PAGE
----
Finding Trackmates

“To perpetuate privilege and oppression, we don’t have to do anything consciously to support it. Just our silence is crucial for ensuring its future, for the simple fact is that no system of privilege can continue to exist without most people choosing to remain silent about it…As such, we can only choose how to be involved- whether to be part of the problem or also to be part of the solution. That’s where our power lies, and also our responsibility.”  ~ Allan Johnson

These words are posted on the Un-Fair Campaign’s website and capture one of the most important reasons why talking about race and racism is so important.  We have to make a decision.  We have to choose today whether or not we are on the side of race and its prejudices.  And our inaction is the worst action of all.  In our silence, there is agreement and participation.  It is when we choose not to speak about race and its progeny that we say the most.  Our tongues have given race power and influence.  It is with our tongues that we have built up race and a foundation made of a closed mouth is much sturdier than an open one.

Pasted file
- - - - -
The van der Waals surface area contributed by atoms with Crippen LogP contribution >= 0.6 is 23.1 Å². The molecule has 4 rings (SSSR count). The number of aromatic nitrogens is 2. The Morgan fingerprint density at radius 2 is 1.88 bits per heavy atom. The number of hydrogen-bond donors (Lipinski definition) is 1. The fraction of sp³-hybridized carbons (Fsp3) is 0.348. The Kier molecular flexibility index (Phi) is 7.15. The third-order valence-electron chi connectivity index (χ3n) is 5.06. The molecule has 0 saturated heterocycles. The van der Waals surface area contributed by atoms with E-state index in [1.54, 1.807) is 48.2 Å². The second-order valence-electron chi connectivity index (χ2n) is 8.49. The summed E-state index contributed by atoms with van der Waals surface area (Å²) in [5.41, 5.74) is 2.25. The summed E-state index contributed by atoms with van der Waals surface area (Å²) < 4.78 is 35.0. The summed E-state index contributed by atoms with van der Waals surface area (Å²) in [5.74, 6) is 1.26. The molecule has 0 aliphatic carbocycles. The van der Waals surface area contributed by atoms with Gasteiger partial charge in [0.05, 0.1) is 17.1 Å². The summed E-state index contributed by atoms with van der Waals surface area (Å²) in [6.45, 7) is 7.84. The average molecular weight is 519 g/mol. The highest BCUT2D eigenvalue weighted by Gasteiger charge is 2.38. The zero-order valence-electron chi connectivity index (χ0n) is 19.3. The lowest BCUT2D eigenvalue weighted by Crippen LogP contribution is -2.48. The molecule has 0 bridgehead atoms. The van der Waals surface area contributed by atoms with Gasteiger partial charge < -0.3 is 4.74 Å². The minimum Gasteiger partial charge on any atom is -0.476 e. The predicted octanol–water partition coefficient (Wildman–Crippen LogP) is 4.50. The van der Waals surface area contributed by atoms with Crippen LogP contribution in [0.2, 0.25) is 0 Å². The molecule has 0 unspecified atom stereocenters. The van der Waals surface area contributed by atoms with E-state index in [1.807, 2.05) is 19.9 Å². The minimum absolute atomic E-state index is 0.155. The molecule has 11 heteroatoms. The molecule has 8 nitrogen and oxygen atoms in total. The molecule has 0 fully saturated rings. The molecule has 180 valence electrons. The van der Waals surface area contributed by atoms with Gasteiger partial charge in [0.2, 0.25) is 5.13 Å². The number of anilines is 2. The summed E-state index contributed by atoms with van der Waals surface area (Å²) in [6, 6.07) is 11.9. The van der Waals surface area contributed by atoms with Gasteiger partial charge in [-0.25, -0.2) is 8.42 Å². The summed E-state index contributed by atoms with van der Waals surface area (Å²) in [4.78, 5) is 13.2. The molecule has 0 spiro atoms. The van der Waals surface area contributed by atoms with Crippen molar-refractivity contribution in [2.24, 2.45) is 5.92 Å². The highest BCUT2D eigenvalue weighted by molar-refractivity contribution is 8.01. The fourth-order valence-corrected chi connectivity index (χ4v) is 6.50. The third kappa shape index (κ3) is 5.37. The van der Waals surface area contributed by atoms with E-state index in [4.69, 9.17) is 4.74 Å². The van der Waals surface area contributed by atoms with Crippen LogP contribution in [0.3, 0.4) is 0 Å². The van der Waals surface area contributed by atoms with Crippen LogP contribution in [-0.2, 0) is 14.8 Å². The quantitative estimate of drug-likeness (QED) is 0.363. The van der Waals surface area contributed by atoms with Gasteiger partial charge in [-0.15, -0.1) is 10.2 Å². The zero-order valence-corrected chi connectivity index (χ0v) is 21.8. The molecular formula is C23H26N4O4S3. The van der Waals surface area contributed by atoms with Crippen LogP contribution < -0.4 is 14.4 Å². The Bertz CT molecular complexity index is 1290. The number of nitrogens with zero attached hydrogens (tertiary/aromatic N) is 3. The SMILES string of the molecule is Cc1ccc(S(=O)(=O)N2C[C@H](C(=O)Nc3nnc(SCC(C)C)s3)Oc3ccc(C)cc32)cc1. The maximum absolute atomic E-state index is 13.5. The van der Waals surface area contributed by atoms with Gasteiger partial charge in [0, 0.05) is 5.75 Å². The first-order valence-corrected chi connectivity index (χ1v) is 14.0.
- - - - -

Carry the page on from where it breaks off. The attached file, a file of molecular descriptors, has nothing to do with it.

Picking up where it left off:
But, it is also with the tongue that we can tear it down.  It can serve as a wrecking ball.  Sacred Scripture tells us that “the power of life and death is in the tongue”; its strength can be found in our very mouths (Proverb 18.21).  However, often it seems that after we give life to a concept or idea, we forget that we also have the power to bring about its demise.  We incorporate it into our laws and systems of governance, family and culture, present circumstances and future predictions.  We allow what we’ve created to get out of our hands, unable to be molded or destroyed after we have given it systemic power and influence.  Sadly, we have yet to understand the great creative force that is the tongue or that in destroying, we are also creating.

Today, I am encouraged to have found yet another running partner, a track mate as I journey toward racelessness.  It is my prayer that I would find others who are not afraid to talk about race and more importantly, to talk back to race, to not only ask questions about racism but to question, to interrogate race.  Oh, I feel like running on today “to see what the end will be”!

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